The driven element is a bit different. Start with the wire at least 20 cm ( 8 inches ) longer than the final circumference, to allow for connections at the feedpoint. (The actual length required depends on the pipe size.) Prepare one of the spreaders in the normal way, with a hole 1/8 of the circumference out from the center.

On the other side of the spreader, drill two holes, one either side of the expected distance, spaced 1 cm ( 1/2 inch ) or so apart. Find the center of the wire and center it in the spreader with the single hole. Measure and bend the sides around from there, then pass each of the ends through one of the two holes in the other side of the spreader. Don’t solder them together – these will become the feedpoint.

For each of the wires, check the measurement from the last bend to the center of the spreader, then bend the excess wire around the spreader and around the wire where it enters the spreader. That secures the wire so it doesn’t slide. Make both bends around the SAME side of the spreader.

Matching the antenna requires 1/4 or 3/4 wavelength of 75 ohm coax cable. There are two basic types in the USA: RG-59 usually has a solid polyethylene dielectric with a velocity factor of 0.67, requiring a length of 355 mm ( 14 inches ) or 1067 mm ( 42 inches ). RG-6 has a foam dielectric with a velocity factor of 0.82, needing 432 mm ( 17 inches ) or 1270 mm ( 50 inches ). These lengths include an 25 mm ( 1 inch ) of cable for the connections. If you don’t know the velocity factor of your 75 ohm coax, use 405 mm ( 16 inches ), or cut it on the long side and trim the length for lowest SWR.

One end of the 75 ohm coax connects to the feedpoint of the antenna, the other has a connector to join to your 50 ohm feedline to the radio. If all you have is 75 ohm coax, connect it to the antenna and adjust the full length for minimum SWR at your desired frequency.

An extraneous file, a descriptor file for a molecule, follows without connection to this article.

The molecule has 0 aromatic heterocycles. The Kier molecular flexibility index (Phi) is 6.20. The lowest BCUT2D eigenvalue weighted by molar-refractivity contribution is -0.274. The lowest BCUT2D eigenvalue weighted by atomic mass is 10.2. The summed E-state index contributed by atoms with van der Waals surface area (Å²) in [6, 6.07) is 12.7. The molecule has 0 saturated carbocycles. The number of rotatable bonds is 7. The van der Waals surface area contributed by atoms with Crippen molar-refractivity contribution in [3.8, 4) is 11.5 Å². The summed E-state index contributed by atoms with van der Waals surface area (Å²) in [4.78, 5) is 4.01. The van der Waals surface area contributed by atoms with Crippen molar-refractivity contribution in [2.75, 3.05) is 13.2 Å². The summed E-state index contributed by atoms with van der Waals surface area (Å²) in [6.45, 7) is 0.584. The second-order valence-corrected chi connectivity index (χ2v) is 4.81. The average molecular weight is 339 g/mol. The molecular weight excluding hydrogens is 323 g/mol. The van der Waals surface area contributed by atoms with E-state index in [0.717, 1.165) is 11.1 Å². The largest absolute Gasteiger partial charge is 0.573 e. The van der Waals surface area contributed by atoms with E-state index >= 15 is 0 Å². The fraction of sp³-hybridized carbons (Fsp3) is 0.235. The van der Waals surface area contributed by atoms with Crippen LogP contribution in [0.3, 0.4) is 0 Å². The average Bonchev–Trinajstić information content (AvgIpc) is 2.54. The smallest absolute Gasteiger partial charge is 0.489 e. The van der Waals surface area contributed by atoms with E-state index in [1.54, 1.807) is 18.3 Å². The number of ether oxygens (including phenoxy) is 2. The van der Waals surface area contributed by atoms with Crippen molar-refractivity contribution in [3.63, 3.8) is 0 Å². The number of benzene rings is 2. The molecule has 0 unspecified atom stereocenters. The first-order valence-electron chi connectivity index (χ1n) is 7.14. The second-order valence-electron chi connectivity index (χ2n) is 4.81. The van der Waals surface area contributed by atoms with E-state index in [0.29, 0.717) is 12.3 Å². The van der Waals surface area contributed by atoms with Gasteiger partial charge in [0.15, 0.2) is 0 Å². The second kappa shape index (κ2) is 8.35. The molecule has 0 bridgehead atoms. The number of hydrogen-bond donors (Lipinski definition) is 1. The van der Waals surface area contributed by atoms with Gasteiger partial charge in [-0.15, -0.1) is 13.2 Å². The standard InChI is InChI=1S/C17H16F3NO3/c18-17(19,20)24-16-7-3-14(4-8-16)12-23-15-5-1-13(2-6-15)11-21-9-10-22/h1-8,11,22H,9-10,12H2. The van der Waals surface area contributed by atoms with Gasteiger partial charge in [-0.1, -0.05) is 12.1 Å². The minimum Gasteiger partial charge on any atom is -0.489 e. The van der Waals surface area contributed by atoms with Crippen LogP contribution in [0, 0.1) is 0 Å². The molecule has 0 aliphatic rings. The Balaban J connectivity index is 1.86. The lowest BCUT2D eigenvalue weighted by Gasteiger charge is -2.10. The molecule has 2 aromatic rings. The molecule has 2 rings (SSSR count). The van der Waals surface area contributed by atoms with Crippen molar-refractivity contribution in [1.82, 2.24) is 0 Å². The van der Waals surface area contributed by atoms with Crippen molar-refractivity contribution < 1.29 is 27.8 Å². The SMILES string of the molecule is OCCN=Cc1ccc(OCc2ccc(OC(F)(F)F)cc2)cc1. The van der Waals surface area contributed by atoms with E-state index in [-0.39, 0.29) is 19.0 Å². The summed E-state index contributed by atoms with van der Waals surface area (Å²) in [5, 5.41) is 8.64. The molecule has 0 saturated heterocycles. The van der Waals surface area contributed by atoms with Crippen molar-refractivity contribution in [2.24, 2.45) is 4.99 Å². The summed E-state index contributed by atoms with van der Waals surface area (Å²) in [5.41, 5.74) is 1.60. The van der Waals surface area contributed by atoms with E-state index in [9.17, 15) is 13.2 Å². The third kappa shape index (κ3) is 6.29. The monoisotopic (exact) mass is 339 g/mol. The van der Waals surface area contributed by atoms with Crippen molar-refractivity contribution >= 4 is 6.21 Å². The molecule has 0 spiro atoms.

To connect the coax to the antenna, strip back the braid and slip it under the loop of wire passing through the hole closest to the boom. Pass the center conductor under the loop of wire furthest from the boom, and solder both. Weather proof the connection with some sort of sealant.

The next time I build a quad I will try using a terminal block like that in the photo to secure the wires and connect the feedline without needing to solder. That will make it easier.

A terminal block like this should simplify connecting the feedpoint construction.

If the wires slip through the holes in the spreaders, you can bend the wires on either side of the hole, add a drop of glue or solder, or solder thin wires around the spreader to hold the wires in place.

When the spreaders are horizontal, the feedpoint is on one vertical side, so the antenna is vertically polarized (as shown in all the photos). For horizontal polarization, rotate the boom so the spreaders are vertical.

An older version, showing construction detail. This uses a bent-wire gamma match (upper right element), which is easy to adjust, but causes the polarization to rotate about 45 degrees. Newer versions fed through a quarter wavelength of 75 coax instead.

results

The modeled response of the original design is shown below:

SWR plot of the original version.

The 144 – 146 MHz dimensions give the following modeled results:

SWR plot for the 144 – 146 MHz version

Of course, this construction method can be used for many other quad designs, adapted to the needs of the builder. I have used it around 120 MHz, but below that frequency the wire elements might need additional bracing. I’ve also used 3 mm (AWG #8) aluminum wire, with the elements joined by screw clamps rather than soldering. The internal metal parts of the terminal blocks shown above might work well for this, with some anti-oxidant paste in them to reduce contact corrosion.